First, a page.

I'm very surprised to see her, and apparently so stupendously dim-witted that I don't put it together yet. "Oh look!" I say. "Oh hey, hi! Steph is taking me on some sort of scavenger hunt!"
"Is she really?" she reaches into her backpack. "Then you might want this?"
Oh. OH. I see. She's in on it.
We spend half an hour at the cafe, enough time for soy lattes, grapefruit juice and rehashing the night before. ("Um, yes, you did tell all of us -again- about the boy who broke your heart last year, and this time you made us 'huddle up' to listen...")
Carrying on, the three of us follow the 2nd clue to a raw foods restaurant in the University district. It's 12 noon and the neighborhood is teeming with undergrads, darting out from the Korean place and into the shoe shop and zipping into the bookstore. It's become perfectly sunny out, and when we walk into the orange-adobe restaurant there's Kristin standing at the counter, grinning. She hands me a menu of their crazy healthy and infamously expensive food. "Anything you want, you got it."
Raw kelp noodles and fresh pressed vegetable juice with that inexplicably satisfying celery froth and I'm back to life, baby. Full force. And then Kristin reaches into her backpack:
Up to Ravenna we go to 3rd Place, our favorite independent bookstore. At this point I'm speechless, wouldn't you be? I walk in circles until Steph pushes me towards the front counter, where Julia has left a gift certificate for me to buy anything I want. (Side story: I buy The Circumference of Home, a book by Kurt Hoelting, a record of the year he spent living a within 100 miles of his Whidbey Island home, never getting in a car. I've been interested in this book and this man for three years now. On our last trip to Whidbey I brought up his name, feeling all righteous that I had heard the story on NPR and had bothered to do a little research on him. Turns out, Kurt Hoelting is Kristin's Dad.)
When I bring the book up to the counter, I'm handed another new clue. And believe it or not, this one has an avalanche receptor on it. They've hidden the clue with the beacon somewhere in the park and I have to go and seek it out.
Which takes me a good while, because they've stashed it up a tree.
This one takes me to Whole Foods. We walk there from the park, and unlike any birthday I've ever had in New England, there are signs of spring everywhere.
Waiting at Whole Foods is this huge bouquet of flowers in a glass bowl:
Bought for me by these people:
I unscramble yet another clue and end up at this frozen yogurt place, and I insist on bringing the flowers with me even though they're so big that I can't see where I'm going, so I don't exactly notice the boy who holds the door open for me. And I get a little lost in the rows of mochi and mango, so for a few moments I still don't notice, and everyone is watching me and laughing. And then I look up:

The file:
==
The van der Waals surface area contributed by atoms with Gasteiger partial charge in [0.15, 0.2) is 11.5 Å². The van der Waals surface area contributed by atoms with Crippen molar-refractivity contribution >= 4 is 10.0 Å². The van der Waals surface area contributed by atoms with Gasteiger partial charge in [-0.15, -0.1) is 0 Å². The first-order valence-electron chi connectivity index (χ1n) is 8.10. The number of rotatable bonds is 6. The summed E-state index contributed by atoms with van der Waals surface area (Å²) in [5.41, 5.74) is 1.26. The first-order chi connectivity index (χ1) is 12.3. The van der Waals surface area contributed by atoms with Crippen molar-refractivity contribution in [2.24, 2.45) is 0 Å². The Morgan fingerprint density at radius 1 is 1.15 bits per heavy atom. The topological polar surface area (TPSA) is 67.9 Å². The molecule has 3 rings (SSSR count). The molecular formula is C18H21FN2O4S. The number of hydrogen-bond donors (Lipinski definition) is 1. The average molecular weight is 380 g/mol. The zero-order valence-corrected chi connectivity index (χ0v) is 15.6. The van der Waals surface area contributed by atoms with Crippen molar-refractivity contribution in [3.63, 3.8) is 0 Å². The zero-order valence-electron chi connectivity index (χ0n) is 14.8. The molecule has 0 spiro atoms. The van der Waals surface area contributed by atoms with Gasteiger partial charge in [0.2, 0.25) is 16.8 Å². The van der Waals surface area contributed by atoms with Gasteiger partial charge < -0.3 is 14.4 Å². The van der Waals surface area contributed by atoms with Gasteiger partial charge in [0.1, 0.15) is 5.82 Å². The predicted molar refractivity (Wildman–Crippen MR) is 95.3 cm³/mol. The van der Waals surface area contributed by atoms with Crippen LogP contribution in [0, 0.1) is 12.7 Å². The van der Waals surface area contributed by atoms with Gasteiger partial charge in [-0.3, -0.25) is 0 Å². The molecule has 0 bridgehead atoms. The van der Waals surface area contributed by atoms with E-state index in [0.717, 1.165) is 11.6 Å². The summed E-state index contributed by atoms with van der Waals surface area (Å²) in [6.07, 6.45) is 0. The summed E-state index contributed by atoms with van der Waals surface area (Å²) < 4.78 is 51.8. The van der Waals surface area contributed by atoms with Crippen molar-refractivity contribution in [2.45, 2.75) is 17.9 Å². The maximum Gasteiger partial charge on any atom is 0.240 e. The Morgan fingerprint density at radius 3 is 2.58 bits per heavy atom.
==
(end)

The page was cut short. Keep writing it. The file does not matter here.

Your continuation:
Greg draws the final clue from out of his Skronglite sweatshirt: Take the rest of the day to sleep it off. Then: Tractor. Square Dancing. 8pm.
******At the end of the day, just like the end of every day, everyone scatters to their own bed, in their own bedrooms, in their own houses, on their own streets but- and this is what makes all the difference- in the same city. The same place.
For a long time now I've been living scrawled out across the map. The North and the South and South America. It was a lifestyle of never ending adventures, that's true, but the hallmark of such a life is that you do it alone. People are drawn together and scatter, time after time. The terrific joy of flying across the continent to see someone you love tremendously is nearly outdone with the sorrow you feel when you leave, and the big swings inside your heart get so tiring.
What I loved about this day is how my friends took such ordinary places, ordinary things, and stitched them together in a way that made me feel like a tourist in my own city, getting a glimpse of this happy life, a life I have wanted very much for my own. And when I finally dragged myself into bed around midnight, exhausted from New Belgium and the Talls Boys and the soporific perfume of flowers, I had to pop open my eyes for one last second as I realized, with unprecedented satisfaction- aha! This is my life. This is mine.
The world is full of expensive things and grand gestures, and people who would claim to die for love and all that. But I think it's better if you stay alive for love instead, and go about your daily lives, and see one another from time to time, and keep in touch.
(Now I ask you, how -how on earth- do I begin to say thank you?)